Again, the Ninth Circuit disagreed. It held that realignment did “not relieve defendants of all responsibility for the discrimination suffered by Armstrong class members housed in county jails, past and present, or of their obligation to assist in preventing further violations.” 80 Id. at 960. It emphasized the state’s own role in housing the prisoners, even though the plaintiffs were not specifically housed in state prison. 81 Id. at 960–61. This holding affirmed the plaintiffs’ argument that the state was not responsible for the actions of its counties; rather, it was responsible for its own failure to supervise. See Brief in Opposition at 17–18, Brown v. Armstrong, 134 S. Ct. 2725 (2014) (No. 13-1056), 2014 WL 1783194 (“In fact, the Ninth Circuit recognized the State’s right to divide authority, but found based on the precise circumstances here that the State retained authority over—and thus obligations to—class members the State puts in county jails.”). The court linked the state’s liability with its failures both to “train, supervise, and monitor” the county jails and to effectively communicate with county jails about the needs of the prisoners. 82 Armstrong II, 732 F.3d at 961 (internal quotation marks omitted) (quoting Armstrong v. Brown, 857 F. Supp. 2d 919, 937 (N.D. Cal. 2012)).
The Ninth Circuit again resisted the idea that the state was responsible for the conditions of county jails because counties are a part of the state. The court compared county jails to adoptive parents: A state may be liable to a child in the foster-care system even after the child is adopted, “if the state ‘affirmatively create[s] a danger that the adopted child would not have otherwise faced,’ and the state was aware of the danger it created.” 83 Id. (quoting Tamas v. Dep’t of Soc. & Health Servs., 630 F.3d 833, 843–44 (9th Cir. 2010)). Similarly here, “the state cannot house persons for whom it is responsible in jails where the state reasonably expects indignities and violations of federal law will continue to occur, turn care over to county custodians, and then disown all responsibility for their welfare.” 84 Id. at 961–62. For the court, the county had no special relationship with the state; it was merely the delegatee.
This issue is bound to arise again in California. The Ninth Circuit cases specifically dealt with disability accommodation in California prisons and jails, but scholars have noted that realignment has caused many of the overcrowding problems that previously plagued state prisons to flow downstream. Prison scholars and advocates have described the “deterioration” of county jail conditions, including inadequate medical care and increased prison violence. 85 See Petersilia, supra note 68, at 348–49 (describing interviews with public defenders); see also Margo Schlanger, Plata v. Brown and Realignment: Jails, Prisons, Courts, and Politics, 48 Harv. C.R.-C.L. L. Rev. 165, 210–15 (2013) (noting the “hydra threat” that eliminating some constitutional violations at the state level through litigation in California may lead to constitutional problems throughout California’s many county jails). Joan Petersilia has described these conditions as “startlingly familiar” to and “closely mirroring” prison-condition problems at the state level. 86 Petersilia, supra note 68, at 349–50. She has predicted that “a surge of county-level Eighth Amendment suits is likely to emerge.” 87 Id. at 350. And since the Ninth Circuit has now held that realignment does not divest the state of responsibility for the conditions of the jails housing those prisoners, 88 See Armstrong II, 732 F.3d at 961–62. questions about state liability are bound to be a part of future litigation.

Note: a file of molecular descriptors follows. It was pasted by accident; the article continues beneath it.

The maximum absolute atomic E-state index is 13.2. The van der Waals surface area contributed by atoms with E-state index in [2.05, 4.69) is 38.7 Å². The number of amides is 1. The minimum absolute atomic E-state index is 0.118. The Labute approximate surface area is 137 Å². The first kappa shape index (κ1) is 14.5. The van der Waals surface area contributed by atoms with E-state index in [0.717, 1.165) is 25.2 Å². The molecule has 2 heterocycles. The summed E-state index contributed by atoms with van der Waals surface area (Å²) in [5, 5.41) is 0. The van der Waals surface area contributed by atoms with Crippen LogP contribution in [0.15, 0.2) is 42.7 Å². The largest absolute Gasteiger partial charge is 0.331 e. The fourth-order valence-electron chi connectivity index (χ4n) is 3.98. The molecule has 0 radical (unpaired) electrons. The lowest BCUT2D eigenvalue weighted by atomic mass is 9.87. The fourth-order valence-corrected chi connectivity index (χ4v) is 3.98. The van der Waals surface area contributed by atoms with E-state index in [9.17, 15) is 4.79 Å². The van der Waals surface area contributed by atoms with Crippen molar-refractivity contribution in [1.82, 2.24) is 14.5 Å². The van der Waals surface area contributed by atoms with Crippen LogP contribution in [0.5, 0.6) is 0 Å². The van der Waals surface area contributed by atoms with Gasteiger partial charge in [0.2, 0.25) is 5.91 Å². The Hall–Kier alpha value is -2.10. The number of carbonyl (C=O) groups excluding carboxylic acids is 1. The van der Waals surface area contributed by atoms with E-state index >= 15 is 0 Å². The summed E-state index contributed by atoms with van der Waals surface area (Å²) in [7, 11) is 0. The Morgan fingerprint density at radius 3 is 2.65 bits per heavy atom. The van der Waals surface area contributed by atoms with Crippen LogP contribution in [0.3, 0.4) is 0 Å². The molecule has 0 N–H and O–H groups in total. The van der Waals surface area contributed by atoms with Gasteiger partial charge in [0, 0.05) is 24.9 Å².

3. Indigent Criminal Defense in Michigan. — Indigent criminal defense is another policy area that implicates federal, state, and local levels of governments. The Sixth Amendment, as interpreted by the Supreme Court in Gideon v. Wainwright, requires states to provide defense counsel to criminal defendants who cannot afford to hire their own. 89 See Gideon v. Wainwright, 372 U.S. 335, 343–45 (1963). Many states, in turn, abdicate that responsibility to their local governments. A recent report of the American Bar Association found that nineteen states require their local governments to either fully fund or provide most of the funding for indigent criminal defense. 90 Holly R. Stevens et al., Ctr. for Justice, Law & Soc’y at George Mason Univ., State, County and Local Expenditures for Indigent Defense Services Fiscal Year 2008, at 5 (2010), http://www.americanbar.org/content/dam/aba/administrative/legal_aid_indigent_defendants/ls_sclaid_def_expenditures_fy08.authcheckdam.pdf [http://perma.cc/9JXX-5MQQ]. Fewer than half of the states fully fund their indigent defense programs. 91 Id. Even states that fully or partly fund their indigent defense programs delegate significant administrative responsibilities to their local governments. 92 Id.